Have you added your views yet to our top-level research project which will shape the future of skills training?
The second stage of the Local Skills Improvement Plan (LSIP) is now under way, to gain a greater understanding of skills and training requirements across the Marches area.
The project feeds directly into Government decision-makers and is being led by Shropshire Chamber of Commerce, working in partnership with Herefordshire & Worcestershire Chamber of Commerce.
It aims to help education providers and public sector bodies place the voice of employers at the forefront when future skills training priorities are being debated.
Organisers want as many employers as possible to step forward over the coming months, to ensure all views are fully and accurately represented.
Rosie Beswick, project manager for the Marches Local Skills Improvement Plan, said: “The LSIP is all about building a clear picture of what employers want and need over the next 10 to 15 years.
“We are particularly targeting sectors such as engineering, manufacturing, food production, professional services, construction, environmental technologies, and health & social care – but the views of all businesses, of any size, are welcome.”
From the first phase of the research, employers raised concerns around gaps in work-ready ‘soft skills’ including basic professional use of email, Word and Excel.
The second stage of the LSIP research is now taking a deeper dive into some of these issues. Views already expressed include:
- “The biggest struggle is recruiting technical roles and finding trained technicians for motor vehicles. There is a shortage of technical/mechanical vehicle skills locally, especially in the market towns.” – A large engineering company in Telford.
- “People are leaving for jobs in other sectors and not returning. When a company loses a full-time member of staff, they are having to recruit up to three part-time staff to cover the workload and there are not enough people to recruit at this volume.” – A health and social care company in Shropshire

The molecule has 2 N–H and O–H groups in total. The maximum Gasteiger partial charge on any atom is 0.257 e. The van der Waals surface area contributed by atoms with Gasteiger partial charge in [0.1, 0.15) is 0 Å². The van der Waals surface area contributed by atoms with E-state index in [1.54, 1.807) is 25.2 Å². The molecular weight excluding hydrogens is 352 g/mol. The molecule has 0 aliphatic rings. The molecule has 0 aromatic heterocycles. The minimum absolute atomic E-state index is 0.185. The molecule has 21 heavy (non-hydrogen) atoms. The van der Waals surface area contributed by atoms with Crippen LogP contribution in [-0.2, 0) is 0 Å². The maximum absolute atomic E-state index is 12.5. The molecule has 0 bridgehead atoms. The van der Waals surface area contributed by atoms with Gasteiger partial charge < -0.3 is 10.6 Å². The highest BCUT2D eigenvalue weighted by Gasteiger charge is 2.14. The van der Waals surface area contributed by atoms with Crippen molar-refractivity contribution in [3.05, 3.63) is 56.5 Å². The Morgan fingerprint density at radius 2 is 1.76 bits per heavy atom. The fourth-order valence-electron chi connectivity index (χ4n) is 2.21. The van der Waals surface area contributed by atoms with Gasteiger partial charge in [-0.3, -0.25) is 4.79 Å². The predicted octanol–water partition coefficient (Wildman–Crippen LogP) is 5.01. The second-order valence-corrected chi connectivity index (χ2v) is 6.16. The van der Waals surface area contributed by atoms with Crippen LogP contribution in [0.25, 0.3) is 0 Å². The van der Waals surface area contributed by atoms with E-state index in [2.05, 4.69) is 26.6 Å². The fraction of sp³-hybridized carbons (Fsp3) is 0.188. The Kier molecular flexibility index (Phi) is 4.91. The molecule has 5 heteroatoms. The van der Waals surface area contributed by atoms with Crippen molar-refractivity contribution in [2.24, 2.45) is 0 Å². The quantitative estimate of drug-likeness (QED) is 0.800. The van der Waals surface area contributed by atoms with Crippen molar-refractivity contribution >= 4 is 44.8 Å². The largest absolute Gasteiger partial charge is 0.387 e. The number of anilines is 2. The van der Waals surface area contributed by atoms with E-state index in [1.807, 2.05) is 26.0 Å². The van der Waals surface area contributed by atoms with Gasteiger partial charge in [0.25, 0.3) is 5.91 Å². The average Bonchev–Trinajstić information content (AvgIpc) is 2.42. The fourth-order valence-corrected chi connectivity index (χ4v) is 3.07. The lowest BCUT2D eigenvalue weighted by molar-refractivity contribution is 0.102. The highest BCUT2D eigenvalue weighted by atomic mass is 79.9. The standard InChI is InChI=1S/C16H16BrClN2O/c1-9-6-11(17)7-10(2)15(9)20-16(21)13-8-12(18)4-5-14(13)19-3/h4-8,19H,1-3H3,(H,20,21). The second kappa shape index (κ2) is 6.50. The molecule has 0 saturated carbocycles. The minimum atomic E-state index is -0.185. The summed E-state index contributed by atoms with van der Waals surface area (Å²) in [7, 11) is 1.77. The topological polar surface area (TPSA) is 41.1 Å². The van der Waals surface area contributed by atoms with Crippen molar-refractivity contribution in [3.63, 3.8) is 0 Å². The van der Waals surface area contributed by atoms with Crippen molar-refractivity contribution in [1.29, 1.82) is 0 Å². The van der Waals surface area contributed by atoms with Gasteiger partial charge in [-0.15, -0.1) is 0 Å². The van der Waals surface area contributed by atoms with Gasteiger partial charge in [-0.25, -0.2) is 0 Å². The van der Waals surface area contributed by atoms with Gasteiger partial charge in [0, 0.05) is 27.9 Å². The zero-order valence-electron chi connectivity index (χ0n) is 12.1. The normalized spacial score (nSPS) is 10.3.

- “There is a small pool to recruit from. We’re not seeing younger people coming through. Our trainer cannot get apprentices for us, either for warehouse or administration roles.” – A large warehousing company in Herefordshire
Rosie said: “You may agree or disagree with these comments – but either way we want to hear from you.
“All research is anonymous and confidential. By taking part you will be helping to support those giving careers advice and signpost employers to the vast array of local providers who can support their staff development.
“In the process, we hope it will also help to narrow a perceived cultural divide which sometimes exists between employers on the one hand, and training providers on the other.
“Data generated by the LSIP will not only be a useful tool for lobbying purposes, but will also enable training providers to make much more informed decisions about the needs of the business community over the next decade and beyond.
“The end goal is to ensure that businesses can find the skills they need, that training is understood and focused, and that companies can prosper and grow for the benefit of all.”
The Government’s Skills for Jobs White Paper has put employers firmly at the core of the skills agenda for post-16 education - a stance welcomed by the business world.
- The full stage one LSIP report can be found here